Juvenile lifers hope for a second chance

5 hours ago
Morgan Springer

Juveniles serving life in prison with no chance for parole have a reason to hope. They might get a shot at resentencing.

Up until 2012, juveniles convicted of murder were given a life sentence without the possibility of parole. It was mandatory. Then the U.S. Supreme Court ruled this requirement was cruel and unusual. They said it should only happen in very rare circumstances.

But the court didn’t say whether the ruling should apply retroactively. Some states chose to resentence their juvenile lifers while others - like Michigan- did not.


Michigan lawmakers are talking about banning tiny balls of plastic in products sold in Michigan.

A lot of us use products with microbeads in them. They’re tiny, perfectly round plastic beads that companies add to face and body scrubs and toothpaste.

We wash them down the drain, but they’re so small that wastewater treatment plants can’t filter them out.

A Roman Catholic nun living in Adrian has been teaching literature to male prisoners at Gus Harrison Correctional Facility for nearly 30 years.

Michigan State Police

Police can make a lot of money off crime and criminals. Law enforcement might seize a drug dealer’s house, cars or cash through a process called civil forfeiture.

But sometimes police take things from people in Michigan without even charging them with a crime.

Bills that have moved through the state Capitol will make it easier for these people to get their assets back from law enforcement. But the legislation stops short of eliminating civil forfeiture entirely, which some groups in Michigan advocate.

Rick Pluta, Capitol bureau chief for the Michigan Public Radio Network, says the origins of civil forfeiture go back to the War on Drugs:

Discovering the world without technology

Oct 12, 2015

The phenomenon that's stirring up a craze about the night sky right now is not something you can see with the naked eye or telescopes, and it doesn't even require a dark sky.

Welcome to Episode 1 of Show Tunes with Kate Botello!

Click through to see this week's playlist,  watch a bonus showstopping video, and find info on how to hear your voice on the show!

The members of PigPen Theater Co. get asked a certain question a lot: How did they come up with their name? 

They have a number of different stories about its origin, but Curtis Gillen says this one is true:

Seven freshman guys arrived at Carnegie Mellon School of Drama in 2007 and found out about a student-produced arts festival. Despite being short on time, the group decided to put a show together anyway.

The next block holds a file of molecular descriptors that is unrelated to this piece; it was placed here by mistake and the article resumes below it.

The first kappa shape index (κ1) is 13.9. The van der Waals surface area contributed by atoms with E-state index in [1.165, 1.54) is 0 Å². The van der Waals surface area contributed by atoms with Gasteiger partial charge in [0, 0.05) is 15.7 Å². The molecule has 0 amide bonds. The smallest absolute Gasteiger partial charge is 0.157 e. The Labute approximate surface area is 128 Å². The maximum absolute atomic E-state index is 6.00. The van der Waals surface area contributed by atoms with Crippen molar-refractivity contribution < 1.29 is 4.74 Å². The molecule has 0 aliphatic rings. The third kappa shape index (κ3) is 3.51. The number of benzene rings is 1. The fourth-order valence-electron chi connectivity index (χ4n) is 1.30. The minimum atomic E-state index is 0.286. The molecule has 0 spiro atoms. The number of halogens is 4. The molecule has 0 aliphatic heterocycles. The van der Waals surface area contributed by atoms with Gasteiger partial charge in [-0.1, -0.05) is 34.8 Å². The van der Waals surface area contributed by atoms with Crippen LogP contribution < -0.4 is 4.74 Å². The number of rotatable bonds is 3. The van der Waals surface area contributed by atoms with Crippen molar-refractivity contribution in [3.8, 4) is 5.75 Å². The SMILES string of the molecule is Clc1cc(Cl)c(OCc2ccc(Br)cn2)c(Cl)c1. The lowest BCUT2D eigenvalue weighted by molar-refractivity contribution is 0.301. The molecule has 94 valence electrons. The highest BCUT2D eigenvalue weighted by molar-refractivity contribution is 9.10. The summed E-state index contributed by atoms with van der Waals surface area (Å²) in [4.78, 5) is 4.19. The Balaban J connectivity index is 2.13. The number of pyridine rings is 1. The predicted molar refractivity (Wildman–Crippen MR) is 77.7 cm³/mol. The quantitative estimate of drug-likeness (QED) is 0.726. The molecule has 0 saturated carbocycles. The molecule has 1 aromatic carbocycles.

Today Volkswagen’s top U.S. executive is facing the wrath of Congress.

The hearing before a congressional oversight panel is in response to VW’s admission that is has been cheating on U.S. diesel emissions tests for the past seven years.

Last year General Motors CEO Mary Barra was lambasted by a congressional panel over GM's ignition recall scandal, and the Detroit News’ Daniel Howes expects today will be no easier for VW U.S. chief Michael Horn.

This week, the 2nd Circuit U.S. Court of Appeals in New York ordered the Environmental Protection Agency to write new rules for the ballast water in ships.

Four environmental groups sued the EPA over its current ballast water rule.

Invasive species can get into the Great Lakes in ballast water. Salties are ships that cross the ocean, and lakers are ships that travel only within the Great Lakes. In the decision, the judges criticize the EPA for exempting lakers from certain regulations. 

Aaron Selbig

It wasn’t that long ago when downtown Traverse City rolled up the sidewalks once it got dark. But now the place is booming pretty much year-round.

All that growth has spurred a debate about over what the city should look like 10 or 20 years from now.

One area that city planners are focusing on is West Front Street, where a construction project this summer created new bike lanes and crosswalks – and lots of new signage meant to slow traffic down.




Classical Music & Culture

Surviving a dystopian present in "Scrapper," Matt Bell's new novel

Our conversation with Matt BellDetroit has collapsed into ruin, and a man named Kelly is earning a living as a scrapper.He picks through the thousands of abandoned buildings, stealing scrap metal and then selling it to salvage yards in Scrapper, the newest novel from Michigan author Matt Bell.The New York Times describes Scrapper as, “equal parts dystopian novel, psychological thriller and literary fiction.”Bell says he likes that description, but thinks of the novel also as a detective story.
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